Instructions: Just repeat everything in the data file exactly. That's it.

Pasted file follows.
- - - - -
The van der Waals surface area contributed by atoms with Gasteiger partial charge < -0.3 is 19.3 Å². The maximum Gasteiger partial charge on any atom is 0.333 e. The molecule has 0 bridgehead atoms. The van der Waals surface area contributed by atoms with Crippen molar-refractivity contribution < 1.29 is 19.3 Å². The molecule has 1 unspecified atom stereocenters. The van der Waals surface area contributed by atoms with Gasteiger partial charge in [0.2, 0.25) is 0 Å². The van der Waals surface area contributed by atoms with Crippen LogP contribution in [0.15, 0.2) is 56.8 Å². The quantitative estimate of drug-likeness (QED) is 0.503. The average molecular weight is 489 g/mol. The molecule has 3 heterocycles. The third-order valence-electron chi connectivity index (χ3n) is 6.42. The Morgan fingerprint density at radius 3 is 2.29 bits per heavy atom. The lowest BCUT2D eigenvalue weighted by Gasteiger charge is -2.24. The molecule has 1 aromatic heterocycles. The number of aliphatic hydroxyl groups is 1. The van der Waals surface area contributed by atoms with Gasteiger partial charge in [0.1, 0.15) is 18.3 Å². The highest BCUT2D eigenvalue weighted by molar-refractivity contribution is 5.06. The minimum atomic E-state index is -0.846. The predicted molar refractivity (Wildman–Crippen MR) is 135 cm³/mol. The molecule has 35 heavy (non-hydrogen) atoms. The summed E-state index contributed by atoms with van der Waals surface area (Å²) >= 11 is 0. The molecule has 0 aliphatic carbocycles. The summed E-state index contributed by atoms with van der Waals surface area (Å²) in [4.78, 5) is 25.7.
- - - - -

The van der Waals surface area contributed by atoms with Gasteiger partial charge < -0.3 is 19.3 Å². The maximum Gasteiger partial charge on any atom is 0.333 e. The molecule has 0 bridgehead atoms. The van der Waals surface area contributed by atoms with Crippen molar-refractivity contribution < 1.29 is 19.3 Å². The molecule has 1 unspecified atom stereocenters. The van der Waals surface area contributed by atoms with Gasteiger partial charge in [0.2, 0.25) is 0 Å². The van der Waals surface area contributed by atoms with Crippen LogP contribution in [0.15, 0.2) is 56.8 Å². The quantitative estimate of drug-likeness (QED) is 0.503. The average molecular weight is 489 g/mol. The molecule has 3 heterocycles. The third-order valence-electron chi connectivity index (χ3n) is 6.42. The Morgan fingerprint density at radius 3 is 2.29 bits per heavy atom. The lowest BCUT2D eigenvalue weighted by Gasteiger charge is -2.24. The molecule has 1 aromatic heterocycles. The number of aliphatic hydroxyl groups is 1. The van der Waals surface area contributed by atoms with Gasteiger partial charge in [0.1, 0.15) is 18.3 Å². The highest BCUT2D eigenvalue weighted by molar-refractivity contribution is 5.06. The minimum atomic E-state index is -0.846. The predicted molar refractivity (Wildman–Crippen MR) is 135 cm³/mol. The molecule has 35 heavy (non-hydrogen) atoms. The summed E-state index contributed by atoms with van der Waals surface area (Å²) >= 11 is 0. The molecule has 0 aliphatic carbocycles. The summed E-state index contributed by atoms with van der Waals surface area (Å²) in [4.78, 5) is 25.7.